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On the Existence of Equilibrium Bank Runs in a Diamond-Dybvig Environment

  • Carmona, Guilherme

In a version of the Diamond and Dybvig [6] model with aggregate uncertainty, we show that there exists an equilibrium with the following properties: all consumers deposit at the bank, all patient consumers wait for the last period to withdraw, and the bank fails with strictly positive probability. Furthermore, we show that the probability of a bank failure remains bounded away from zero as the number of consumers increases. We interpret such an equilibrium as reflecting a bank run, defined as an episode in which a large number of people withdraw their deposits from a bank, forcing it to fail. Our results show that we can have equilibrium bank runs with consumers poorly informed about the true state of nature, a sequential service constraint, an infinite marginal utility of consumption at zero, and without consumers panic and sunspots. We therefore think that aggregate risk in Diamond-Dybvig-like environments can be an important element to explain bank runs.

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Paper provided by Universidade Nova de Lisboa, Faculdade de Economia in its series FEUNL Working Paper Series with number wp448.

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Length: 32 pages
Date of creation: 2004
Date of revision:
Handle: RePEc:unl:unlfep:wp448
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  1. Bernardino Adao & Ted Temzelides, 1998. "Sequential Equilibrium and Competition in a Diamond-Dybvig Banking Model," Review of Economic Dynamics, Elsevier for the Society for Economic Dynamics, vol. 1(4), pages 859-877, October.
  2. Neil Wallace, 1988. "Another attempt to explain an illiquid banking system: the Diamond and Dybvig model with sequential service taken seriously," Quarterly Review, Federal Reserve Bank of Minneapolis, issue Fall, pages 3-16.
  3. Barlo, Mehmet & Carmona, Guilherme, 2011. "Strategic behavior in non-atomic games," MPRA Paper 35549, University Library of Munich, Germany.
  4. James Peck & Karl Shell, 2003. "Equilibrium Bank Runs," Journal of Political Economy, University of Chicago Press, vol. 111(1), pages 103-123, February.
  5. Karl Shell & James Peck, 2004. "Bank Portfolio Restrictions and Equilibrium Bank Runs," 2004 Meeting Papers 359, Society for Economic Dynamics.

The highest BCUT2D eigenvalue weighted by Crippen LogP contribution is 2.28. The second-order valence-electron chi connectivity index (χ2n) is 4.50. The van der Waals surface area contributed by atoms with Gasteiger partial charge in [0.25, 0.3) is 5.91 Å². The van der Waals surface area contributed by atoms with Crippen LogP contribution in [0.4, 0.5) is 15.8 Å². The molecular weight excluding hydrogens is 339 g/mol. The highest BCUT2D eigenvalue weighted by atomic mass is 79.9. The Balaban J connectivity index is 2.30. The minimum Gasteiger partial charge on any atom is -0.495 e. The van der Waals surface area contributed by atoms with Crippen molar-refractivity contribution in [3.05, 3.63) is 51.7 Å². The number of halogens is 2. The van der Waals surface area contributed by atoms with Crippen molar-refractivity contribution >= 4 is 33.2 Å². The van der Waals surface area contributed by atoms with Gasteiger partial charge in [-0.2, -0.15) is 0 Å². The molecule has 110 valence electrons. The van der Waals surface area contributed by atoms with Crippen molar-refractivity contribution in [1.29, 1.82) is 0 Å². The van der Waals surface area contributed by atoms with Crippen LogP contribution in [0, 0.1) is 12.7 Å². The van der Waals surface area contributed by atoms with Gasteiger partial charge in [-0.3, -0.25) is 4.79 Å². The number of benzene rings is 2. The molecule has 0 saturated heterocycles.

6. Neil Wallace, 1990. "A banking model in which partial suspension is best," Quarterly Review, Federal Reserve Bank of Minneapolis, issue Fall, pages 11-23.
  7. Edward J. Green & Ping Lin, 2000. "Diamond and Dybvig's classic theory of financial intermediation : what's missing?," Quarterly Review, Federal Reserve Bank of Minneapolis, issue Win, pages 3-13.
  8. Huberto M. Ennis & Todd Keister, 2003. "Economic growth, liquidity, and bank runs," Working Paper 03-01, Federal Reserve Bank of Richmond.
  9. Hildenbrand, Werner, 1971. "Random preferences and equilibrium analysis," Journal of Economic Theory, Elsevier, vol. 3(4), pages 414-429, December.
  10. Edward J. Green, 1995. "Implementing Efficient Allocations in a Model of Financial Intermediation," Meeting papers 9506001, EconWPA.
  11. Carmona, Guilherme, 2004. "Nash and Limit Equilibria of Games with a Continuum of Players," FEUNL Working Paper Series wp442, Universidade Nova de Lisboa, Faculdade de Economia.
  12. Graciela L. Kaminsky & Carmen M. Reinhart, 1996. "The twin crises: the causes of banking and balance-of-payments problems," International Finance Discussion Papers 544, Board of Governors of the Federal Reserve System (U.S.).
  13. Franklin Allen & Douglas Gale, 1998. "Optimal Financial Crises," Journal of Finance, American Finance Association, vol. 53(4), pages 1245-1284, 08.
  14. Gary Gorton, 1986. "Banking panics and business cycles," Working Papers 86-9, Federal Reserve Bank of Philadelphia.
  15. Bernadino Adao & Theodosios Temzelides, 1995. "Beliefs, competition, and bank runs," Working Papers 95-26, Federal Reserve Bank of Philadelphia.
  16. Diamond, Douglas W & Dybvig, Philip H, 1983. "Bank Runs, Deposit Insurance, and Liquidity," Journal of Political Economy, University of Chicago Press, vol. 91(3), pages 401-19, June.
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